Lobby for Translarna
Yesterday Empower: Access to Medicine were proud to have joined the Duchenne Muscular Dystrophy community for a powerful lobby of Parliament and 10 Downing Street.
Dozens of children with Muscular Dystrophy, and their families, joined MPs and Peers in Portcullis House for a summit on a promising treatment - Translarna - as well as delivering a 24,000 strong petition to Number 10.
Translarna is a drug already shown to have a significant effect on 13% of Muscular Dystrophy sufferers (there are many different mutations of the condition). One parent described how her son (the condition mostly affects boys) was able to walk 30 metres further than he had been able to before taking the drug.
Muscular Dystrophy is progressive, causing the muscles to gradually weaken over time which affects mobility and usually leads to some sort of disability over time. The severity of conditions and how they affect individuals varies greatly from person to person, but unfortunately leads to greatly shortened life expectancy due to respiratory failure or other complications. For Duchenne patients, deterioration is a question of when not if.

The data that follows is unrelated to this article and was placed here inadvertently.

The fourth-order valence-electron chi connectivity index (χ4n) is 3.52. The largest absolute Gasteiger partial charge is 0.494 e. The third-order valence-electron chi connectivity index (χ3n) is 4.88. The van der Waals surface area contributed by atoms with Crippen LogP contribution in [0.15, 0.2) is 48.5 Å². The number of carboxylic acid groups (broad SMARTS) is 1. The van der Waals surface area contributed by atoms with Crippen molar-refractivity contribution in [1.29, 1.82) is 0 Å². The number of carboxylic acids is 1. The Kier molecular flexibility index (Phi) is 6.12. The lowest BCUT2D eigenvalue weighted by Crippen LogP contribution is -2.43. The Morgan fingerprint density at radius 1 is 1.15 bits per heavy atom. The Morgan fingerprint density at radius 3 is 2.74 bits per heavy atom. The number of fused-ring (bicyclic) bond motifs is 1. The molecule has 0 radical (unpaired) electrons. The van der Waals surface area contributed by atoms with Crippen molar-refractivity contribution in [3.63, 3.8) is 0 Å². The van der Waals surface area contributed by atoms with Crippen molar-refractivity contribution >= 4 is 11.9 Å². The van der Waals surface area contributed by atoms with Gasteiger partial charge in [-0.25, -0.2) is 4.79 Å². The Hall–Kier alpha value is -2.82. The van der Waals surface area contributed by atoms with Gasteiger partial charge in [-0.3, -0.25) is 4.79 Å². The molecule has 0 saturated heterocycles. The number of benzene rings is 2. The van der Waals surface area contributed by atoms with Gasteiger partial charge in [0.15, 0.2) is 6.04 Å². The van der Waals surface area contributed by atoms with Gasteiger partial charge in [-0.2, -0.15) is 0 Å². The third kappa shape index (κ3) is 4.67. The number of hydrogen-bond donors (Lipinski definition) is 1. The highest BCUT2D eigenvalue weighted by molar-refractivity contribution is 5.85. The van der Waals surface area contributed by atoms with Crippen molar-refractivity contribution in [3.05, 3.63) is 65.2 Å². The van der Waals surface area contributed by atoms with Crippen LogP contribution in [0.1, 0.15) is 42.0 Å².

Translarna is the first treatment in some time to demonstrate real efficacy in a patient cohort, shadow secretary of health; Andy Burnham MP, described it as a "glimmer of hope." It passed all the appropriate clinical hurdles to get to this point, only then to be blocked by NHS England due to funding issues.
No-one is denying that the NHS faces difficult financial challenges, no-one at the event was naïve enough to suggest that the NHS should fund every treatment for every condition. But to deny the first lifeline the Duchenne community have had in some time was hard to take – particularly when it was on financial grounds for the upfront costs of the drug.
The economic argument caused considerable ire amongst parents for a number of reasons. But first and foremost because NHS England’s numbers don’t stack up in the long term. Yes the treatment was expensive at the point of use, but the mitigating effect it appeared to be having on the symptoms of Duchenne Muscular Dystrophy were considerable.
Duchenne is incredibly expensive to manage for both the NHS and parents. From steroids and wheelchairs to ventilators and end-of-life care, the condition has significant ongoing financial consequences for the health service. Therefore the logic dictates that the more patients you can save earlier in the condition, the less demand for their needs later in life.
Nobody likes to talk numbers when considering children’s lives - but yesterday the Duchenne community fought fire with fire.